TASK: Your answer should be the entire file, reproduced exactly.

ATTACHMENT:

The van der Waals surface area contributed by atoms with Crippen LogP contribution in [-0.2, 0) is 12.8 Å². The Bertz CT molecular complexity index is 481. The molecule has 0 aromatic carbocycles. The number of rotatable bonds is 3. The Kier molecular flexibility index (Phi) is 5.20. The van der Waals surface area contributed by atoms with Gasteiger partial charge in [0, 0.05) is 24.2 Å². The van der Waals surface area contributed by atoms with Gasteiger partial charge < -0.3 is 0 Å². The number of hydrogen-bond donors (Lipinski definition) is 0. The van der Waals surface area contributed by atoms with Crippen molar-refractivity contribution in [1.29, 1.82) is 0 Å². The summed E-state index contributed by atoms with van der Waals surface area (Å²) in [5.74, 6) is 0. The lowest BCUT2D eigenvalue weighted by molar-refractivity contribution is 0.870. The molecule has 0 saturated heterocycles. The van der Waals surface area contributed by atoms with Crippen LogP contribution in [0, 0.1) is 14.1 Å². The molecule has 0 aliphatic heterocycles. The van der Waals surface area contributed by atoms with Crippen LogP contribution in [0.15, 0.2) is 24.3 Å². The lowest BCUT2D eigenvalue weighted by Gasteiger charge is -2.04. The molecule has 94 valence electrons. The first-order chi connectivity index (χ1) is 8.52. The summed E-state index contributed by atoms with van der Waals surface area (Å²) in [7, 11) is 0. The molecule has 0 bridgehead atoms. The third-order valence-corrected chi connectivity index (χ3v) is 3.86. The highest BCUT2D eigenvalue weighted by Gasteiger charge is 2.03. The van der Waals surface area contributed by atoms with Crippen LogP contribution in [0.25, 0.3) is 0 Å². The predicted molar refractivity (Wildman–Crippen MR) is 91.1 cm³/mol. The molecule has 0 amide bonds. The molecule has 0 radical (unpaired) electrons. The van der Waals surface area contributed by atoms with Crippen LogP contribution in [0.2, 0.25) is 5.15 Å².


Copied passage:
The van der Waals surface area contributed by atoms with Crippen LogP contribution in [-0.2, 0) is 12.8 Å². The Bertz CT molecular complexity index is 481. The molecule has 0 aromatic carbocycles. The number of rotatable bonds is 3. The Kier molecular flexibility index (Phi) is 5.20. The van der Waals surface area contributed by atoms with Gasteiger partial charge in [0, 0.05) is 24.2 Å². The van der Waals surface area contributed by atoms with Gasteiger partial charge < -0.3 is 0 Å². The number of hydrogen-bond donors (Lipinski definition) is 0. The van der Waals surface area contributed by atoms with Crippen molar-refractivity contribution in [1.29, 1.82) is 0 Å². The summed E-state index contributed by atoms with van der Waals surface area (Å²) in [5.74, 6) is 0. The lowest BCUT2D eigenvalue weighted by molar-refractivity contribution is 0.870. The molecule has 0 saturated heterocycles. The van der Waals surface area contributed by atoms with Crippen LogP contribution in [0, 0.1) is 14.1 Å². The molecule has 0 aliphatic heterocycles. The van der Waals surface area contributed by atoms with Crippen LogP contribution in [0.15, 0.2) is 24.3 Å². The lowest BCUT2D eigenvalue weighted by Gasteiger charge is -2.04. The molecule has 94 valence electrons. The first-order chi connectivity index (χ1) is 8.52. The summed E-state index contributed by atoms with van der Waals surface area (Å²) in [7, 11) is 0. The molecule has 0 bridgehead atoms. The third-order valence-corrected chi connectivity index (χ3v) is 3.86. The highest BCUT2D eigenvalue weighted by Gasteiger charge is 2.03. The van der Waals surface area contributed by atoms with Crippen LogP contribution in [0.25, 0.3) is 0 Å². The predicted molar refractivity (Wildman–Crippen MR) is 91.1 cm³/mol. The molecule has 0 amide bonds. The molecule has 0 radical (unpaired) electrons. The van der Waals surface area contributed by atoms with Crippen LogP contribution in [0.2, 0.25) is 5.15 Å².